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THE POPULAR SCIENCE MONTHLY.

of gravitation is established, and, with all its deadly results, it is a law of infinite beneficence. Nothing remains for man but to accept it and heed it: if it causes wounds when he stumbles, it is, nevertheless, the condition by which he walks; he is to avoid its injurious effects and secure its useful effects. Nature, of which man is a part, is a mixed system, in which good comes out of evil, and suffering is made tributary to ever-increasing beneficence. The principles of the struggle for existence and the survival of the fittest are inexorable ordinances of Nature, full of violence and death, but through which the progress and improvement and elevation of life upon earth have been accomplished. They were in operation upon a vast scale countless thousands of years before man appeared. They have been in operation in his development many thousands of years before he began to take a conscious and intentional part in the work of his own elevation; and they must continue in operation as long as the present order of natural things prevails, and the movement is upward and onward toward greater good. The sole question is, whether these great laws are to be wisely recognized and made use of by man in furtherance of those ameliorations to which they have already so immensely contributed. Only gross inappreciation of the subject, or sheer intellectual perversity, could assume that these principles require the abolition of the penal restraints of crime in organized society.

 


LITERARY NOTICES.

Jelly-Fish, Star-Fish, and Sea-Urchins: Being a Research on Primitive Nervous Systems. By G. J. Romanes. New York: D. Appleton & Co. Pp. 323. Price, $1.75.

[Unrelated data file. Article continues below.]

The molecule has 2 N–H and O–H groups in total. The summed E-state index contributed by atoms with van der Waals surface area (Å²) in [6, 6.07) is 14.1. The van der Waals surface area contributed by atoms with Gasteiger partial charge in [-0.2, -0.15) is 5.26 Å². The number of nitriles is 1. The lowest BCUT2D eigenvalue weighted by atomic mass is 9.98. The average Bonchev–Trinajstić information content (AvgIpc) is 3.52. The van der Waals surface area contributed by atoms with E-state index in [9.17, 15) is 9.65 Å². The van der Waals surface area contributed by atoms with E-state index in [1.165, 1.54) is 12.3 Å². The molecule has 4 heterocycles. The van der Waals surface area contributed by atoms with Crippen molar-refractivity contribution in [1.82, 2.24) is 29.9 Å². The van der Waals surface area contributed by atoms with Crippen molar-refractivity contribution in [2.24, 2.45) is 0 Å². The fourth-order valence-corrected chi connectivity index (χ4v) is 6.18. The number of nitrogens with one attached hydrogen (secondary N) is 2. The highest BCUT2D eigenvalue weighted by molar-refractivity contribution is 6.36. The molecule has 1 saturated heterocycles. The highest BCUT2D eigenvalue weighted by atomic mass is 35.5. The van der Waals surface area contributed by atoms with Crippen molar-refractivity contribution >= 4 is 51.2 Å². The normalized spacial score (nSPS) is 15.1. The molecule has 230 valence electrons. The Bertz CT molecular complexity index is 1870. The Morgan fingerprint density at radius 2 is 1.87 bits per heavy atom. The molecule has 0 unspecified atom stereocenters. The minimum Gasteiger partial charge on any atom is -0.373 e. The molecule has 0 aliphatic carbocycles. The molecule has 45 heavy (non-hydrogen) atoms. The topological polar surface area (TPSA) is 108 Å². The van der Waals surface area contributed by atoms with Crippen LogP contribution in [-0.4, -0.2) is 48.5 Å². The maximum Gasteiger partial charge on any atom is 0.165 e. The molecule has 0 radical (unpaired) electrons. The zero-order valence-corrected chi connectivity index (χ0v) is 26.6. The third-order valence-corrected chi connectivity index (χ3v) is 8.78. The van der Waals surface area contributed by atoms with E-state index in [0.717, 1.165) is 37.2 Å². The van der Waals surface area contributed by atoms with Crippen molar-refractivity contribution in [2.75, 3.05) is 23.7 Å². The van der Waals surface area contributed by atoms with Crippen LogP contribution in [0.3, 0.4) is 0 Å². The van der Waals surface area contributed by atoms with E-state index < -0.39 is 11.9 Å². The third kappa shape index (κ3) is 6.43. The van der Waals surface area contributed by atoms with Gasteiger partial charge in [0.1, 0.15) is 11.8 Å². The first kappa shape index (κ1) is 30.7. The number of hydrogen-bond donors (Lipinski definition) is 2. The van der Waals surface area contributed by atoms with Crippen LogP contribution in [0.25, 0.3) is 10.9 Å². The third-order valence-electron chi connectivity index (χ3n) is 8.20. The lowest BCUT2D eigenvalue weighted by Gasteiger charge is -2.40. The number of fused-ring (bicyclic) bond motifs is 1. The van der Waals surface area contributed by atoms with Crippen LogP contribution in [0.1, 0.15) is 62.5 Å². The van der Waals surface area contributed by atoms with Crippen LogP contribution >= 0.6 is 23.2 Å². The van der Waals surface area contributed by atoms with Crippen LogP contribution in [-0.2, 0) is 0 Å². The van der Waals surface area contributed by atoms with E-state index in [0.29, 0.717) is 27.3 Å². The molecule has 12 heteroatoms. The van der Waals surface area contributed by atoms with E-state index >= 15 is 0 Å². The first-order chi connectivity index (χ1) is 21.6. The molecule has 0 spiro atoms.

The main object of this work by Professor Romanes is the description of the investigation of the physiology of the animals lowest in organization, with especial reference to determining the presence of a nervous system in them and its extent and functions. The author at first intended to supplement the accounts of his own work with an exposition of the results which had been obtained by other inquirers, concerning the morphology and development of those animals. He found, however, that he would not be able, within the limits of the contemplated book, to do justice to the labors of others, and has confined himself to giving an account of his own researches. The nervous systems of these animals, as studied by Professor Romanes, are mainly subservient to the office of locomotion, the plan or mechanism of which is completely different in the two classes, and unique in each. The investigations of which this treatise is the result were carried on through six summers spent at the sea-side out of the vacations of twelve years, and were profitable and edifying in more ways than one. On this point, the author makes some remarks which form a fitting introduction to the story of his detailed and technical experiments. "Speaking for myself," he says, "I can testify that my admiration of the extreme beauty of these animals has been greatly enhanced—or, rather, I should say that this extreme beauty has been, so to speak, revealed—by the continuous and close observation which many of my experiments required; both with the unassisted eye and with the microscope numberless points of detail, unnoticed before, became familiar to the mind; the forms as a whole were impressed upon the memory; and, by constantly watching their movements and changes of appearance, I have grown, like an artist studying a face or a landscape, to appreciate a fullness of beauty the esse of which is only rendered possible by the percipi of such attention as is demanded by scientific research. Moreover, association, if not the sole creator, is at least a most important factor of the beautiful; and, therefore, the sight of one of these animals is now much more to me, in the respects in which we arc considering, than it can be to any one in whose memory it is not connected with many days of that purest form of enjoyment which can only be experienced in the pursuit of science. And here I may observe that the worker in marine zoölogy has one great advantage over his other scientific brethren. Apart